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Should you have an ETL window in your Modern Data Warehouse?

Ah the ETL (Extract-Transform-Load) Window, the schedule by which the Business Intelligence  developer sets their clock, the nail-biting nightly period during which the on-call support hopes their phone won’t ring. It’s a cornerstone of the data warehousing approach… and we shouldn’t have one. There, I said it.

Hear me out – back in the on-premises days we had data loading processes that connect directly to our source system databases and perform huge data extract queries as the start of one long, monolithic data pipeline, resulting in our data warehouse. These extract queries can massively impact users of our business-critical applications, and data preparation eats up all of our data warehouse performance and so we rightly move these extracts out of business hours. But business users still want their reports when they start work the next day, hence we’re left with an ever-shortening window during which we can process data.

3.1 - ETL WIndow.png

This all makes absolute sense, but it’s become more than a solution to a problem, it’s now tradition. If you currently wait until midnight until you start processing your data, and process the data all at once, take a moment to think about why you’re doing it. Are you still bound by source-system access?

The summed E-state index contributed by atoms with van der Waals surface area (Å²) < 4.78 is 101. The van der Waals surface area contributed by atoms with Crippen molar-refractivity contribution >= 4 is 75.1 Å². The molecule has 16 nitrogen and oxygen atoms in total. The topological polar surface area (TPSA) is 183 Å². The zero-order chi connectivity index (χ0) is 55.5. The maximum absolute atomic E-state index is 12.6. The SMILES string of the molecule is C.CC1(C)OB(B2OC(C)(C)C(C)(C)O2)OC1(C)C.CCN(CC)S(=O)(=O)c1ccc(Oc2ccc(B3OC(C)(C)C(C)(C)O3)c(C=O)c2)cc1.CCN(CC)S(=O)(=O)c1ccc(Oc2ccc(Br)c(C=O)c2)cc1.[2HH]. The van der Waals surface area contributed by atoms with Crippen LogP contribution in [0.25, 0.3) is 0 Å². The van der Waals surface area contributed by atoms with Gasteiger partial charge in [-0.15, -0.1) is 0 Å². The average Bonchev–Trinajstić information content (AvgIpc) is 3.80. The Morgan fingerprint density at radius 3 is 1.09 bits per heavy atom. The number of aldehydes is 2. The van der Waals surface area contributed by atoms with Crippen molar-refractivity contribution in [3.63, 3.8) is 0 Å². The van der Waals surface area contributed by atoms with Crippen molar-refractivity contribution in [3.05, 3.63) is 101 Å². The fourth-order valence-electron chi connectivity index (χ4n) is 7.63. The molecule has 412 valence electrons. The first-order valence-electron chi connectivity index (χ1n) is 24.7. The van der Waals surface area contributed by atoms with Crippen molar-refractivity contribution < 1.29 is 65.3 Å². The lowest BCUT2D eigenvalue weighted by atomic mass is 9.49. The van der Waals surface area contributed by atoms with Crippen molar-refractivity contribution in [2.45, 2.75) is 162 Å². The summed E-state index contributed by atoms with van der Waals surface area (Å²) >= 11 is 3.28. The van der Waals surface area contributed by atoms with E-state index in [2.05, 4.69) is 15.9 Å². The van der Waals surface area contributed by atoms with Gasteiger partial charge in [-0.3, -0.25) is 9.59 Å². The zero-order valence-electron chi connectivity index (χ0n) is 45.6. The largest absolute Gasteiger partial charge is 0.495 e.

Modern Data Warehousing

The majority of systems I’ve worked with no longer have this issue. We’re moving away from large, heavily coupled, on-premises data analytics systems. As a general rule, you don’t want your cloud systems strongly tied to your on-premises systems – if there is  some bad data in your extract, you need to be able to deal with it without going back to the source system. To counter this, we build a very lightweight data transfer to land the data into unstructured storage before performing any data validation, checks etc. Then, if there are any problems with our downstream data processing, we can go back to this landed data, not back to our source. We deliberately build loosely-coupled data processing systems to build independence from source.

3.2 - Lake.png

In addition to this, the systems doing our data processing and preparation have changed. The scalability of the cloud means we can provision temporary compute just for data processing, get the data ready and then push it into our warehouse, without affecting the performance our warehouse users receive.

Finally – where we get our data from, is changing massively. Seldom do we have full access to our source system database, with software-as-a-service solutions becoming more popular and additional data feeds being made available in various forms. If we’re pulling from an API to get our data, it’s generally a better approach to do lots of smaller extracts, rather than one big extract a day. The “internet of things” (IoT) industry is growing massively, which is all about a constant feed of streaming events rather than daily batches of data.